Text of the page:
Did A.J. Burnett Just Stick It To The Pittsburgh Pirates?
After months of silence, free-agent A.J. Burnett, the leader of the Pittsburgh Pirates’ rotation for the past two seasons and one of the most effective starting pitchers in baseball over that time, says he will put off retirement and be back to pitch in 2014. As an unnamed source told the Pittsburgh Tribune-Review, “He’s made the decision he is going to play.”
If so, Burnett immediately rockets to the top of a crazy offseason market for starting pitching, with highly regarded free agents Ubaldo Jimenez and Ervin Santana still on the board. Burnett’s WAR has topped both Jimenez and Santana through the past two years, and since the Pirates did not make a $14.1 million qualifying offer, he is the only one of this trio whom a team can sign without giving up a compensatory draft pick.
The Pirates have maintained that they would do everything they could to retain Burnett’s services, and have avoided making big rotation moves this offseason. For his part, Burnett told the Tribune-Review last spring that he was considering retirement, but that he would like to be there when the Pittsburgh finally turns things around. Even during the run up to last year’s playoffs in September, Burnett called the chances of his retirement “50-50,” and said he wanted to go out as a Buc.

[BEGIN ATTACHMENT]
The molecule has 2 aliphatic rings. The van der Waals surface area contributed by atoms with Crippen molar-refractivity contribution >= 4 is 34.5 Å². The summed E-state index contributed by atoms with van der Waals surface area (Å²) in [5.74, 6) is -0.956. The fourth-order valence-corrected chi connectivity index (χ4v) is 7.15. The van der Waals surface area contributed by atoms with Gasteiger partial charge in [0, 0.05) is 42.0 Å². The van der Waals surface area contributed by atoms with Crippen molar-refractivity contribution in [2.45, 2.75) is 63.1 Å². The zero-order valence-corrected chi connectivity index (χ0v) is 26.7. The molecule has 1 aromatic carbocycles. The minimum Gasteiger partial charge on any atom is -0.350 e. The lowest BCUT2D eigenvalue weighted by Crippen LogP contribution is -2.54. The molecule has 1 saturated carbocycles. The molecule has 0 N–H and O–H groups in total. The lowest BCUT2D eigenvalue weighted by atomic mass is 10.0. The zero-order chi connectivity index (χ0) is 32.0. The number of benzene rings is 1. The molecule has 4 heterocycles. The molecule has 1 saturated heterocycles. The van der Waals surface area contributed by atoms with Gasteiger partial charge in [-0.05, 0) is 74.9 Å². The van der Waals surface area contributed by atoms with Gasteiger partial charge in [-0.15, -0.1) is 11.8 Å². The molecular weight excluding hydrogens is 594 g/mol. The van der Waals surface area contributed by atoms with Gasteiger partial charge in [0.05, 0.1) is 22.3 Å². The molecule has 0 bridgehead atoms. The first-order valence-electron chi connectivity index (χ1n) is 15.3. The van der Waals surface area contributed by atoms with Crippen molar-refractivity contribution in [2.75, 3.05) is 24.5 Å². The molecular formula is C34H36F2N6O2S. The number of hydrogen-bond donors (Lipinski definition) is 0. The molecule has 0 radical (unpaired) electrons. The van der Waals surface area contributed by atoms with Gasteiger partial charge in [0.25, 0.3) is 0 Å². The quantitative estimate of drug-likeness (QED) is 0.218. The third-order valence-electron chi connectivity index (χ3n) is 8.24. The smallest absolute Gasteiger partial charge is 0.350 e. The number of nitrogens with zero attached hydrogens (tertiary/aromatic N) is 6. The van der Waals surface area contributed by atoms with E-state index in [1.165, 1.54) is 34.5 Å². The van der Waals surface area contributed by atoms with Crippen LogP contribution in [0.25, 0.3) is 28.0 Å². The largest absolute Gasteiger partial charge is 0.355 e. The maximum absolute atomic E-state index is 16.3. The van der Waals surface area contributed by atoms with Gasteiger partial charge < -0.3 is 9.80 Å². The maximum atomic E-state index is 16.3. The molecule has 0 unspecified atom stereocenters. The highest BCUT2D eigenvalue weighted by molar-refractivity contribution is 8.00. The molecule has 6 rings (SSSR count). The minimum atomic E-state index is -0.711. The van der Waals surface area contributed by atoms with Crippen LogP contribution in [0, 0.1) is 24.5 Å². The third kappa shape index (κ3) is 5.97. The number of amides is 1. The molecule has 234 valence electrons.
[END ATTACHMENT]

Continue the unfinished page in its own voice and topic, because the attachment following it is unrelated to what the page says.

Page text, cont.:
Against this backdrop, holding off on a qualifying offer probably made sense to the small-market Pirates, who may have hoped that they could sign Burnett for one more year at something less than $14.1 million.
Now, the Tribune-Review source says that Burnett will test the market.
It’s a market that saw the New York Yankees sign Japan’s Masahiro Tanaka to a $155 million seven-year contract. As the best starting arm not tied to draft pick compensation, Burnett could command more than $15 million on a one-year deal.
Consider the Pirates’ pickle. If they had made the qualifying offer and Burnett accepted, they would have solidified next year’s rotation early in the offseason at a price probably below market. If Burnett rejected the offer, they would have considerable leverage in re-signing him since other teams in the market would have to give up a draft pick. At the least if someone did grab him, the Pirates would get a pick in return for their trouble. But having gambled that Burnett wanted to end his career in Pittsburgh, they may end up with nothing.
For his part, Burnett breezes into a hot market for his services unencumbered by a compensatory pick that has cooled demand for other top free agents. One wonders whether the “Burnett gambit” will become part of the hot-stove lexicon in the future.